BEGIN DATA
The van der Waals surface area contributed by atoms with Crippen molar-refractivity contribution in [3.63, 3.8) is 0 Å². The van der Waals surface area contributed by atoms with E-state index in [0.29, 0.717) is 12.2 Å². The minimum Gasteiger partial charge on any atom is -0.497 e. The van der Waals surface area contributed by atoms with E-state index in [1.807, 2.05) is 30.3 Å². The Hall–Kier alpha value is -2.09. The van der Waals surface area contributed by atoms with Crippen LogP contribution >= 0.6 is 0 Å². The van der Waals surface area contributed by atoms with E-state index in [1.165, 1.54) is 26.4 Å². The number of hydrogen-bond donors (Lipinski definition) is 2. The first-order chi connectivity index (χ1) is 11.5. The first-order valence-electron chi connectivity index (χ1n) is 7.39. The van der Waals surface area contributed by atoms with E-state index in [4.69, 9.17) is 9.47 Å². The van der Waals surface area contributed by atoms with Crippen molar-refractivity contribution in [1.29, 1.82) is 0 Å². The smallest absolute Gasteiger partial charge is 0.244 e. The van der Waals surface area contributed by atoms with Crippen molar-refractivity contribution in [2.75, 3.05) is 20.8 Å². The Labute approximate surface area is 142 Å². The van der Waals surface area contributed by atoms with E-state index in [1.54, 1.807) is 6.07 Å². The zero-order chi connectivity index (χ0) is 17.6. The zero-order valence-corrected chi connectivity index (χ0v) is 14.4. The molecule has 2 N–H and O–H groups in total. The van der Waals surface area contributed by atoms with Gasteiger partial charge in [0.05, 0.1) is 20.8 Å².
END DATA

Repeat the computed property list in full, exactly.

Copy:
The van der Waals surface area contributed by atoms with Crippen molar-refractivity contribution in [3.63, 3.8) is 0 Å². The van der Waals surface area contributed by atoms with E-state index in [0.29, 0.717) is 12.2 Å². The minimum Gasteiger partial charge on any atom is -0.497 e. The van der Waals surface area contributed by atoms with E-state index in [1.807, 2.05) is 30.3 Å². The Hall–Kier alpha value is -2.09. The van der Waals surface area contributed by atoms with Crippen LogP contribution >= 0.6 is 0 Å². The van der Waals surface area contributed by atoms with E-state index in [1.165, 1.54) is 26.4 Å². The number of hydrogen-bond donors (Lipinski definition) is 2. The first-order chi connectivity index (χ1) is 11.5. The first-order valence-electron chi connectivity index (χ1n) is 7.39. The van der Waals surface area contributed by atoms with E-state index in [4.69, 9.17) is 9.47 Å². The van der Waals surface area contributed by atoms with Crippen molar-refractivity contribution in [1.29, 1.82) is 0 Å². The smallest absolute Gasteiger partial charge is 0.244 e. The van der Waals surface area contributed by atoms with Crippen molar-refractivity contribution in [2.75, 3.05) is 20.8 Å². The Labute approximate surface area is 142 Å². The van der Waals surface area contributed by atoms with E-state index in [1.54, 1.807) is 6.07 Å². The zero-order chi connectivity index (χ0) is 17.6. The zero-order valence-corrected chi connectivity index (χ0v) is 14.4. The molecule has 2 N–H and O–H groups in total. The van der Waals surface area contributed by atoms with Gasteiger partial charge in [0.05, 0.1) is 20.8 Å².